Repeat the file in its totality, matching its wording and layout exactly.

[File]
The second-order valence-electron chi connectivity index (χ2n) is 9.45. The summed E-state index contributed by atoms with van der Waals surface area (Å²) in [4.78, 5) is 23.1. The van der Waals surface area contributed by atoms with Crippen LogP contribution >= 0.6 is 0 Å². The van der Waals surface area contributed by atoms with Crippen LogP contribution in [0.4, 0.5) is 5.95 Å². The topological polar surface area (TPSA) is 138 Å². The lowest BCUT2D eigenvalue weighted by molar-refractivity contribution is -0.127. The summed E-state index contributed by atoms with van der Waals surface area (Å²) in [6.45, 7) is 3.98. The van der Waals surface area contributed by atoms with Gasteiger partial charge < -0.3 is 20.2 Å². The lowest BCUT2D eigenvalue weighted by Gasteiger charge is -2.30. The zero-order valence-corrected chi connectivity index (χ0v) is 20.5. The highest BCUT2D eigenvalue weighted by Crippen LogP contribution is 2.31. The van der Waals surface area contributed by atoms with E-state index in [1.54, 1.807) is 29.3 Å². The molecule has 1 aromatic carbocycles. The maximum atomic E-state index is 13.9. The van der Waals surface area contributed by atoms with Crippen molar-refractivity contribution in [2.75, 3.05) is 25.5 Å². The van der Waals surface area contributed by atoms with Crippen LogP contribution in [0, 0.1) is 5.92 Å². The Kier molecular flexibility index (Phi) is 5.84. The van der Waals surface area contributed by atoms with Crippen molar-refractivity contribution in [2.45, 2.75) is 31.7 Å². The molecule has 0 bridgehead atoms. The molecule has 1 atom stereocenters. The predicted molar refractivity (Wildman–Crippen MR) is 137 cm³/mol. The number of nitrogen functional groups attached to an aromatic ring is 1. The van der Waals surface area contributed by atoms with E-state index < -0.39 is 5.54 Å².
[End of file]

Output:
The second-order valence-electron chi connectivity index (χ2n) is 9.45. The summed E-state index contributed by atoms with van der Waals surface area (Å²) in [4.78, 5) is 23.1. The van der Waals surface area contributed by atoms with Crippen LogP contribution >= 0.6 is 0 Å². The van der Waals surface area contributed by atoms with Crippen LogP contribution in [0.4, 0.5) is 5.95 Å². The topological polar surface area (TPSA) is 138 Å². The lowest BCUT2D eigenvalue weighted by molar-refractivity contribution is -0.127. The summed E-state index contributed by atoms with van der Waals surface area (Å²) in [6.45, 7) is 3.98. The van der Waals surface area contributed by atoms with Gasteiger partial charge < -0.3 is 20.2 Å². The lowest BCUT2D eigenvalue weighted by Gasteiger charge is -2.30. The zero-order valence-corrected chi connectivity index (χ0v) is 20.5. The highest BCUT2D eigenvalue weighted by Crippen LogP contribution is 2.31. The van der Waals surface area contributed by atoms with E-state index in [1.54, 1.807) is 29.3 Å². The molecule has 1 aromatic carbocycles. The maximum atomic E-state index is 13.9. The van der Waals surface area contributed by atoms with Crippen molar-refractivity contribution in [2.75, 3.05) is 25.5 Å². The van der Waals surface area contributed by atoms with Crippen LogP contribution in [0, 0.1) is 5.92 Å². The Kier molecular flexibility index (Phi) is 5.84. The van der Waals surface area contributed by atoms with Crippen molar-refractivity contribution in [2.45, 2.75) is 31.7 Å². The molecule has 0 bridgehead atoms. The molecule has 1 atom stereocenters. The predicted molar refractivity (Wildman–Crippen MR) is 137 cm³/mol. The number of nitrogen functional groups attached to an aromatic ring is 1. The van der Waals surface area contributed by atoms with E-state index < -0.39 is 5.54 Å².